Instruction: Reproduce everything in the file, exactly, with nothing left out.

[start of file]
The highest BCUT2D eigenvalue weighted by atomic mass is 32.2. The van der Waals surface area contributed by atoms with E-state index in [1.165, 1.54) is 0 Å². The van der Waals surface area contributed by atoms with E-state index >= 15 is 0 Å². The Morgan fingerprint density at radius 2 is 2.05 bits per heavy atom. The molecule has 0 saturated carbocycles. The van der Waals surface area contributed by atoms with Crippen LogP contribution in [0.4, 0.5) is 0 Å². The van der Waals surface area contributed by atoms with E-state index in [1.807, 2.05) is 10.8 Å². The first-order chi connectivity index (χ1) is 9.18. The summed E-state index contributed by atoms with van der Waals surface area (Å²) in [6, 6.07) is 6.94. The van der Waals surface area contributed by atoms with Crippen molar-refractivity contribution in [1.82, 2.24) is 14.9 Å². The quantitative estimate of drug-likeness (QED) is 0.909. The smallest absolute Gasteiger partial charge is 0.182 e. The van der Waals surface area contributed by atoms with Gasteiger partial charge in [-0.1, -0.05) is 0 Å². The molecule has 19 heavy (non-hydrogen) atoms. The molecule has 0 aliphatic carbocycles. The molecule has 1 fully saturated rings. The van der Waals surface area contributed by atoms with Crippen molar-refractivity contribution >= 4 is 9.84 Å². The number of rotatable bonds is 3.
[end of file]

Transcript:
The highest BCUT2D eigenvalue weighted by atomic mass is 32.2. The van der Waals surface area contributed by atoms with E-state index in [1.165, 1.54) is 0 Å². The van der Waals surface area contributed by atoms with E-state index >= 15 is 0 Å². The Morgan fingerprint density at radius 2 is 2.05 bits per heavy atom. The molecule has 0 saturated carbocycles. The van der Waals surface area contributed by atoms with Crippen LogP contribution in [0.4, 0.5) is 0 Å². The van der Waals surface area contributed by atoms with E-state index in [1.807, 2.05) is 10.8 Å². The first-order chi connectivity index (χ1) is 9.18. The summed E-state index contributed by atoms with van der Waals surface area (Å²) in [6, 6.07) is 6.94. The van der Waals surface area contributed by atoms with Crippen molar-refractivity contribution in [1.82, 2.24) is 14.9 Å². The quantitative estimate of drug-likeness (QED) is 0.909. The smallest absolute Gasteiger partial charge is 0.182 e. The van der Waals surface area contributed by atoms with Gasteiger partial charge in [-0.1, -0.05) is 0 Å². The molecule has 19 heavy (non-hydrogen) atoms. The molecule has 0 aliphatic carbocycles. The molecule has 1 fully saturated rings. The van der Waals surface area contributed by atoms with Crippen molar-refractivity contribution >= 4 is 9.84 Å². The number of rotatable bonds is 3.